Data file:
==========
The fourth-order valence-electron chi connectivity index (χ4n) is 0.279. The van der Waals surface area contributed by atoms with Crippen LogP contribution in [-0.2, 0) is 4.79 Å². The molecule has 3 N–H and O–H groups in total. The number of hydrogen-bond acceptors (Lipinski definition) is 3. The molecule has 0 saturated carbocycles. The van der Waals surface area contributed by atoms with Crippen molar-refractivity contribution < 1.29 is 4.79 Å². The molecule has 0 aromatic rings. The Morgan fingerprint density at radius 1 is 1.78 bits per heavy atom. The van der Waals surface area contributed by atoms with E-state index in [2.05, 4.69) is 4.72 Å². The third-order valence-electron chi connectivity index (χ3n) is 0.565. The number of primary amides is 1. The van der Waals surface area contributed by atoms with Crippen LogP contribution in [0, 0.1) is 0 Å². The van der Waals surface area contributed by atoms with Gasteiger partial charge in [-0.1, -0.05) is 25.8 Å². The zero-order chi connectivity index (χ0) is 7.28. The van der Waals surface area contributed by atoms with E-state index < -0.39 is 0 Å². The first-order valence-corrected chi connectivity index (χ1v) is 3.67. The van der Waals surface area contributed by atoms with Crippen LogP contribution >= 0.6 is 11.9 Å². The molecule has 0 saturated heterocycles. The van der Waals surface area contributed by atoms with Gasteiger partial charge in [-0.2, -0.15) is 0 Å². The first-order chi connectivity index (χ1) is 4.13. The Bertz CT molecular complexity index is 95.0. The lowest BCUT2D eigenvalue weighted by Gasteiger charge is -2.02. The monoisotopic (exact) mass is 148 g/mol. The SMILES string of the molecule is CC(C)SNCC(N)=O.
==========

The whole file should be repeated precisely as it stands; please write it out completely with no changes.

The fourth-order valence-electron chi connectivity index (χ4n) is 0.279. The van der Waals surface area contributed by atoms with Crippen LogP contribution in [-0.2, 0) is 4.79 Å². The molecule has 3 N–H and O–H groups in total. The number of hydrogen-bond acceptors (Lipinski definition) is 3. The molecule has 0 saturated carbocycles. The van der Waals surface area contributed by atoms with Crippen molar-refractivity contribution < 1.29 is 4.79 Å². The molecule has 0 aromatic rings. The Morgan fingerprint density at radius 1 is 1.78 bits per heavy atom. The van der Waals surface area contributed by atoms with E-state index in [2.05, 4.69) is 4.72 Å². The third-order valence-electron chi connectivity index (χ3n) is 0.565. The number of primary amides is 1. The van der Waals surface area contributed by atoms with Crippen LogP contribution in [0, 0.1) is 0 Å². The van der Waals surface area contributed by atoms with Gasteiger partial charge in [-0.1, -0.05) is 25.8 Å². The zero-order chi connectivity index (χ0) is 7.28. The van der Waals surface area contributed by atoms with E-state index < -0.39 is 0 Å². The first-order valence-corrected chi connectivity index (χ1v) is 3.67. The van der Waals surface area contributed by atoms with Crippen LogP contribution >= 0.6 is 11.9 Å². The molecule has 0 saturated heterocycles. The van der Waals surface area contributed by atoms with Gasteiger partial charge in [-0.2, -0.15) is 0 Å². The first-order chi connectivity index (χ1) is 4.13. The Bertz CT molecular complexity index is 95.0. The lowest BCUT2D eigenvalue weighted by Gasteiger charge is -2.02. The monoisotopic (exact) mass is 148 g/mol. The SMILES string of the molecule is CC(C)SNCC(N)=O.